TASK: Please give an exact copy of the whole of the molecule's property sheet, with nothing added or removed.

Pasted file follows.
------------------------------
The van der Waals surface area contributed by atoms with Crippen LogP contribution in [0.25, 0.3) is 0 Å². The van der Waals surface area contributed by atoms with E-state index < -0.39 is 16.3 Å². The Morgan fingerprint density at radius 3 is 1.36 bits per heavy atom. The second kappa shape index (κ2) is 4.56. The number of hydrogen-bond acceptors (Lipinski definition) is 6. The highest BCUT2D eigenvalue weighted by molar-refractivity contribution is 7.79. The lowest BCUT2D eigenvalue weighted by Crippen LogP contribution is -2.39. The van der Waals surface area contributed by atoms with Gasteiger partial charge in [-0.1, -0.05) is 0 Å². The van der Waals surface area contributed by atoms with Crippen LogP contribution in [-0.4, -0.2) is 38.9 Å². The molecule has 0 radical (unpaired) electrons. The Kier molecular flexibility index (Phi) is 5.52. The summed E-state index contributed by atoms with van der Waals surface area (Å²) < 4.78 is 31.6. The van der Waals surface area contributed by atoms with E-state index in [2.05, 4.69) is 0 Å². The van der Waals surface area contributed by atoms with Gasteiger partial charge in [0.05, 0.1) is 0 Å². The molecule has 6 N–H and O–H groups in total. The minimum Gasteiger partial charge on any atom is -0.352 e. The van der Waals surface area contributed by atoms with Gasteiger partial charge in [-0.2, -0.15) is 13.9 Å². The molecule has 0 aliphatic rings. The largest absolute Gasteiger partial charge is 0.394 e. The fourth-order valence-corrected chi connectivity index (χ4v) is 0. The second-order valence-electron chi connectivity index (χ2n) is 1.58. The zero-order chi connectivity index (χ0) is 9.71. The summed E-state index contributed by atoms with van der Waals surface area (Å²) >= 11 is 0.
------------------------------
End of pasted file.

The van der Waals surface area contributed by atoms with Crippen LogP contribution in [0.25, 0.3) is 0 Å². The van der Waals surface area contributed by atoms with E-state index < -0.39 is 16.3 Å². The Morgan fingerprint density at radius 3 is 1.36 bits per heavy atom. The second kappa shape index (κ2) is 4.56. The number of hydrogen-bond acceptors (Lipinski definition) is 6. The highest BCUT2D eigenvalue weighted by molar-refractivity contribution is 7.79. The lowest BCUT2D eigenvalue weighted by Crippen LogP contribution is -2.39. The van der Waals surface area contributed by atoms with Gasteiger partial charge in [-0.1, -0.05) is 0 Å². The van der Waals surface area contributed by atoms with Crippen LogP contribution in [-0.4, -0.2) is 38.9 Å². The molecule has 0 radical (unpaired) electrons. The Kier molecular flexibility index (Phi) is 5.52. The summed E-state index contributed by atoms with van der Waals surface area (Å²) < 4.78 is 31.6. The van der Waals surface area contributed by atoms with E-state index in [2.05, 4.69) is 0 Å². The van der Waals surface area contributed by atoms with Gasteiger partial charge in [0.05, 0.1) is 0 Å². The molecule has 6 N–H and O–H groups in total. The minimum Gasteiger partial charge on any atom is -0.352 e. The van der Waals surface area contributed by atoms with Gasteiger partial charge in [-0.2, -0.15) is 13.9 Å². The molecule has 0 aliphatic rings. The largest absolute Gasteiger partial charge is 0.394 e. The fourth-order valence-corrected chi connectivity index (χ4v) is 0. The second-order valence-electron chi connectivity index (χ2n) is 1.58. The zero-order chi connectivity index (χ0) is 9.71. The summed E-state index contributed by atoms with van der Waals surface area (Å²) >= 11 is 0.